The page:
Tonight, when going to bed, my husband and I turned on the television and YouTube. We watched our regular channels, including Ask A Mortician, hosted by Caitlin Doughty. She talked about a real and fascinating brain disorder, Cotard’s Syndrome. So, are you human, vampire or the walking dead?
Caitlin Doughty has a unique way of explaining a complicated subject and turning it into a simplistic way of understanding. I love how she expresses herself and uses her humor to take something morbid and make it relatable. For that reason, I had to know more.
We often associate Death with the Grim Reaper or a dark silhouette. However, its origin and appearance are quite different than we know, and the name is Azrael.
The Origin of Death
Did you know Death was an angel? Having a being the representative of Death is part of many cultures, but here we are focusing on Death’s relatively old portrayal. It is part of Islam, Jewish, and Catholic faiths.
In Norse, the goddess Hel is the Underworld ruler and is, by definition, Death. In Greek as well as Roman mythology, Thanatos is the one to bring Death upon humans. Those are the bearer of the end of life and the beginning of the afterlife.
It starts from the idea of being in a confined place such as a grave by mistake. It’s a fear of premature death.
Six Feet Deep
For as long as I can remember, I have had a deep fear of being buried alive. More specifically, I was worried that the people around me would find me in the form of suspended animation. Resulting in not being able to tell that I was really alive, and they would think I was dead and bury me.
And then I would come to in a dark coffin with little oxygen and not being able to move. I would terrorize myself with this thought while trying to go to sleep at night. Why would I do that? Well, I have always been fascinated by the macabre, even when it scares the hell out of me.
“Fear is the path to the dark side. Fear leads to anger. Anger leads to hate. Hate leads to suffering.” — Yoda, Star Wars
What Is Your Greatest Fear?
When Alexa first asked what I thought about doing a theme of phobias among the writers of GBM, I admit for a moment I paused. To explain what scares us each the most is not only different for each of us, but it is also intimate and personal.
However, each and every one of us has a fear. We may hold it close to our hearts but it is always there, lurking in the shadows or sometimes it is brazenly in the light. It can appear to us when our eyes are closed tight, or when we are wide eyed and quite aware.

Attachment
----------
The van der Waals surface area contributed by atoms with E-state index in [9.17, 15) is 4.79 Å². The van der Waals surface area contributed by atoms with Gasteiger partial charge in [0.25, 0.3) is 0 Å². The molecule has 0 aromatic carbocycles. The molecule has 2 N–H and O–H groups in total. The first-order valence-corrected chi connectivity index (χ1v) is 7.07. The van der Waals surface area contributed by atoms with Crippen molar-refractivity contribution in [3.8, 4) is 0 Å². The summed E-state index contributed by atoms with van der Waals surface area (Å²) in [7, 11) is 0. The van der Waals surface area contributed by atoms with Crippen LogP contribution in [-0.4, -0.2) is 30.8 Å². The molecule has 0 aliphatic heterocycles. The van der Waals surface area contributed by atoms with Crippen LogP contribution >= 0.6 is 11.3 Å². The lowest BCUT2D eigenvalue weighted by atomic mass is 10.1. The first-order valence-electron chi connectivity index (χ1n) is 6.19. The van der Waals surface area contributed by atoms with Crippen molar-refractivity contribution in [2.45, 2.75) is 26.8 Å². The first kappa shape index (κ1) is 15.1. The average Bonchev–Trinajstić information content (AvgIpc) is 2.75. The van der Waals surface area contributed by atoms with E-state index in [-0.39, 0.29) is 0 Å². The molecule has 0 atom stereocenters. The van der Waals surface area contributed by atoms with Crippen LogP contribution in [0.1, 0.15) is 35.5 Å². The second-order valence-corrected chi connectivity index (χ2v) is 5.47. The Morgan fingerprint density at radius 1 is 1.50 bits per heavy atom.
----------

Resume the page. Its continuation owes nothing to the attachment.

So I want to apologize to our subscribers. Not only have I not written an
article in a while. Sorry, life happened! But also I’m about to go into a
death-related rant. I apologize. On with the rant!
The Death Expert Is Back
Now, as our usual readers know, I am Gothic Bite Magazine‘s Death Expert, which means I write articles about death and whatnot. However, it has come to my attention that the media: television, movies, books, among other platforms, love to make anything related to death, evil.
And, as a Death Positivity Advocate, this irritates me. These platforms and services are why people in this part of the world, i.e., Western society, have death anxiety.
The visual arts are art forms such as painting, drawing, printmaking, sculpture, ceramics, photography, video, filmmaking, design, crafts, and architecture. Many artistic disciplines involve aspects of the visual arts as well as arts of other types. — Wikipedia
A Moment of Passing
A while back, Alyssa Monks shared moving insights in her TEDx Talk on art. She talked about how she tried another painting style set in nature, to rekindle her flame after her mother’s passing.
gave me pause to reflect on creative writing as another act of art that
penetrates the unknown. Specifically, it conveys the importance of allowing
life to freely grace itself into the work. Letting nature’s truths on creation
and death, on love and loss, reveal themselves in a more pure, unvarnished way.
“The movement seeks to eliminate the silence around death-related topics, decrease anxiety surrounding death, and encourages more diversity in end of life care options available to the public.” — Wikipedia
Life Is Impermanent
I was initially going to write an article on “green funerals,” but I thought I’d do something different. You see, I can rant for hours about all the different ways you can handle your body after you die.
How to plan your funeral before you die, and so on. However, I think it would be beneficial to talk about why I find the Death Positivity Movement so important.